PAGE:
How to Shoot A Low-Budget Music Video

Music videos are a great way to shine a spotlight on your music and can make yourself look more attractive and professional to promoters and bookers. Even with no budget or experience, a professional looking music video can be made with surprisingly few resources. Here are our top tips on How to shoot a music video on a low budget:

No DSLR? Use your phone to shoot the music video

If you don’t have a professional camera or can’t borrow one from a friend, an iPhone or Android can work just fine and will give you a good enough resolution to upload on YouTube.

Make music video with mobile phone

Be sure that you shoot your music video in landscape mode and use the back-facing camera as this side films with much higher quality than the front.

Also, make sure that the level of brightness stays consistent while you move around in front of camera by locking the exposure. There’s a function to do this on both Android and iPhone devices.

Ask friends for help

You’ll need at least one person to shoot the music video, so ask a friend that you trust and, ideally, someone who has some filming experience.

Shoot music videos outside

If you’re struggling to find someone, seek out film students on social media via Facebook groups and ask for their support. Many will seize the opportunity and do it free-of-charge in exchange for the experience and exposure.

Sourcing extras and dancers for music videos

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While professional equipment and special effects can be costly, putting people at the centre of your video can be entertaining, while not as pricey as you might think. Casting actors, models, music video extras and dancers may seem expensive, but don’t be discouraged – we’ll tell you exactly how to do it, even on a... Read more »

Shoot your music video outside

Shooting indoors comes with more challenges. It’s harder to get the lighting right and requires more effort, as you have to adequately design your set.

Music video ask your friends to help

If you don’t have the funds to invest in professional lighting equipment, the best method is to shoot outdoors, where you have an endless set and natural light at your disposal! Try to shoot at the so-called ’golden hour’ — either shortly after sunrise or before, when the sky is redder and softer in lighting.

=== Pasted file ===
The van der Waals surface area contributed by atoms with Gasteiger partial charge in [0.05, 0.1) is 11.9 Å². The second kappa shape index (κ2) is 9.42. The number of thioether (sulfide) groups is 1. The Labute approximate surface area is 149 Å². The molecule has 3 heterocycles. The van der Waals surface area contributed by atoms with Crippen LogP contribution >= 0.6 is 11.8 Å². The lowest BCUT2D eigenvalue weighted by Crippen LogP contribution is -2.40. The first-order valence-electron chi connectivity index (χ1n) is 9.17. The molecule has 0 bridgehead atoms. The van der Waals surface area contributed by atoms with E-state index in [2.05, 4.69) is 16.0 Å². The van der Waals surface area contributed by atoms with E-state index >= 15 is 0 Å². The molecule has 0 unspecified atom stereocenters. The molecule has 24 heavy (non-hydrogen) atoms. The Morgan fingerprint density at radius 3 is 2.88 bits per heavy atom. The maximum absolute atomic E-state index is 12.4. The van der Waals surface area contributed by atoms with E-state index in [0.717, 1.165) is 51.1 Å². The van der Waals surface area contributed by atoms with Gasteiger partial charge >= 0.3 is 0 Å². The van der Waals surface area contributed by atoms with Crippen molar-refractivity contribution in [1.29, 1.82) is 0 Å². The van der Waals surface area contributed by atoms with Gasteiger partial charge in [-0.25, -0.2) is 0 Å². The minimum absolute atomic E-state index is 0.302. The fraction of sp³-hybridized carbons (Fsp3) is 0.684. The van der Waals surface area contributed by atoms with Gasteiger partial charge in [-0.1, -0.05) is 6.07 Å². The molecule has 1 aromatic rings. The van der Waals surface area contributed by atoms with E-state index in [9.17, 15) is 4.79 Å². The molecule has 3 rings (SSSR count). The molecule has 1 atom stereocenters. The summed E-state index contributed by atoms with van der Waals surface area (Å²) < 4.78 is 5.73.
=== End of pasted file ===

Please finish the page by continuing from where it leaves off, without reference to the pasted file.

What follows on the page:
Shooting outside will also give you the chance to film plenty of b-roll footage — like the sky, trees, cars or any props — that will enrich your music video and make it easier for you to edit between scenes.

Don’t worry too much about the story

If you have a story concept for your music video, then great, go for it. But if not, don’t let that hinder you from filming a music video. As you’re getting started, your main focus should be on creating a well-made video that shows off your music — rather than a film with your music as its soundtrack.

An elaborate storyline, if done wrong, can quickly detract from the power of music. Pick one main location and play around with it. Prioritise your song over everything.

“Simple is better. Telling a story visually usually takes a lot more time and dedication but can be totally worth it! Decide early if you want to tell a story visually or showcase your actual performance.” – Fuel On Fire, a rising indie-band based in Nashville, Tennessee

Stick to the 3-shot rule

For every scene you film for your music video, make sure you film at least three versions — a close-up, a mid-shot and a wide shot. Music videos are often made up of fast cuts — each shot often doesn’t last longer than 2 seconds, so make sure you have plenty of material to play with when you edit the final video. Over-filming is always better than not having enough material.

“A music video could be ANYTHING. Don’t try to follow rules. Be creative and spontaneous.” — Fuel on Fire

If done hastily, music videos can do more harm than good. While you may want your videos to look like Beyoncé’s Lemonade, you probably don’t have the resources, money, or crew to do complex shots. Keep things simple and your video will look more professional as a result.

Music video equipment checklist:

A Camera that can film in HD — If you don’t have a DSLR, an iPhone or modern android phone will do.

A tripod or stabiliser that can hold a smartphone, to ensure that your filming stays smooth.

A small speaker you can use to play your song while filming.

Have you ever created a music video? We would love to hear about your experiences in the comments — don’t forget to leave a link to your video so we can have a look.

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